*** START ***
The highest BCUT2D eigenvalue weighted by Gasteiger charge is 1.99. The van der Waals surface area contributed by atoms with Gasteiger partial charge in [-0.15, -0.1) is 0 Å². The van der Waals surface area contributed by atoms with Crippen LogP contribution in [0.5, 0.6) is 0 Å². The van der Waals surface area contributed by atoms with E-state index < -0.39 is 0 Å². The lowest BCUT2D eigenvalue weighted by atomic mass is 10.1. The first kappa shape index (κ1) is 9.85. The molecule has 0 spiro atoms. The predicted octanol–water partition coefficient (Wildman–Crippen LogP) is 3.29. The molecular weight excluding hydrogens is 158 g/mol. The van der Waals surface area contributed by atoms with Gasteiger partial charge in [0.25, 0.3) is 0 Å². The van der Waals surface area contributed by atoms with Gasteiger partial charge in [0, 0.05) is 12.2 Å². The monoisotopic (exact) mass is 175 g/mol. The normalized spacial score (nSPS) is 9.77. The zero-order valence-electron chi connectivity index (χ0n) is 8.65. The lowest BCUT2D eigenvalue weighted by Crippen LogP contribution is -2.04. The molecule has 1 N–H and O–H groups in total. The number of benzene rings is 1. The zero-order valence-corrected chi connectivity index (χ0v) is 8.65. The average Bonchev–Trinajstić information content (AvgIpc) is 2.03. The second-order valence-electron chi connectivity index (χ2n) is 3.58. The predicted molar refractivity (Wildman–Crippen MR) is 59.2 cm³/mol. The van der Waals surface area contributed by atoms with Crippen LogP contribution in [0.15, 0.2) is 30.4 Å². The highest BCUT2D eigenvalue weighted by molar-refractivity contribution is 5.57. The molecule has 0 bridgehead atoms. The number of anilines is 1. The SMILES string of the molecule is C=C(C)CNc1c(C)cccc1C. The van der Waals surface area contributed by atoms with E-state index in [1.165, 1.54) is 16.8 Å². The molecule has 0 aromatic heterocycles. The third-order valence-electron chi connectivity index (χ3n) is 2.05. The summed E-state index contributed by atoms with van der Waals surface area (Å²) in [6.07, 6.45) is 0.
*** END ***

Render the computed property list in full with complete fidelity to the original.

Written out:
The highest BCUT2D eigenvalue weighted by Gasteiger charge is 1.99. The van der Waals surface area contributed by atoms with Gasteiger partial charge in [-0.15, -0.1) is 0 Å². The van der Waals surface area contributed by atoms with Crippen LogP contribution in [0.5, 0.6) is 0 Å². The van der Waals surface area contributed by atoms with E-state index < -0.39 is 0 Å². The lowest BCUT2D eigenvalue weighted by atomic mass is 10.1. The first kappa shape index (κ1) is 9.85. The molecule has 0 spiro atoms. The predicted octanol–water partition coefficient (Wildman–Crippen LogP) is 3.29. The molecular weight excluding hydrogens is 158 g/mol. The van der Waals surface area contributed by atoms with Gasteiger partial charge in [0.25, 0.3) is 0 Å². The van der Waals surface area contributed by atoms with Gasteiger partial charge in [0, 0.05) is 12.2 Å². The monoisotopic (exact) mass is 175 g/mol. The normalized spacial score (nSPS) is 9.77. The zero-order valence-electron chi connectivity index (χ0n) is 8.65. The lowest BCUT2D eigenvalue weighted by Crippen LogP contribution is -2.04. The molecule has 1 N–H and O–H groups in total. The number of benzene rings is 1. The zero-order valence-corrected chi connectivity index (χ0v) is 8.65. The average Bonchev–Trinajstić information content (AvgIpc) is 2.03. The second-order valence-electron chi connectivity index (χ2n) is 3.58. The predicted molar refractivity (Wildman–Crippen MR) is 59.2 cm³/mol. The van der Waals surface area contributed by atoms with Crippen LogP contribution in [0.15, 0.2) is 30.4 Å². The highest BCUT2D eigenvalue weighted by molar-refractivity contribution is 5.57. The molecule has 0 bridgehead atoms. The number of anilines is 1. The SMILES string of the molecule is C=C(C)CNc1c(C)cccc1C. The van der Waals surface area contributed by atoms with E-state index in [1.165, 1.54) is 16.8 Å². The molecule has 0 aromatic heterocycles. The third-order valence-electron chi connectivity index (χ3n) is 2.05. The summed E-state index contributed by atoms with van der Waals surface area (Å²) in [6.07, 6.45) is 0.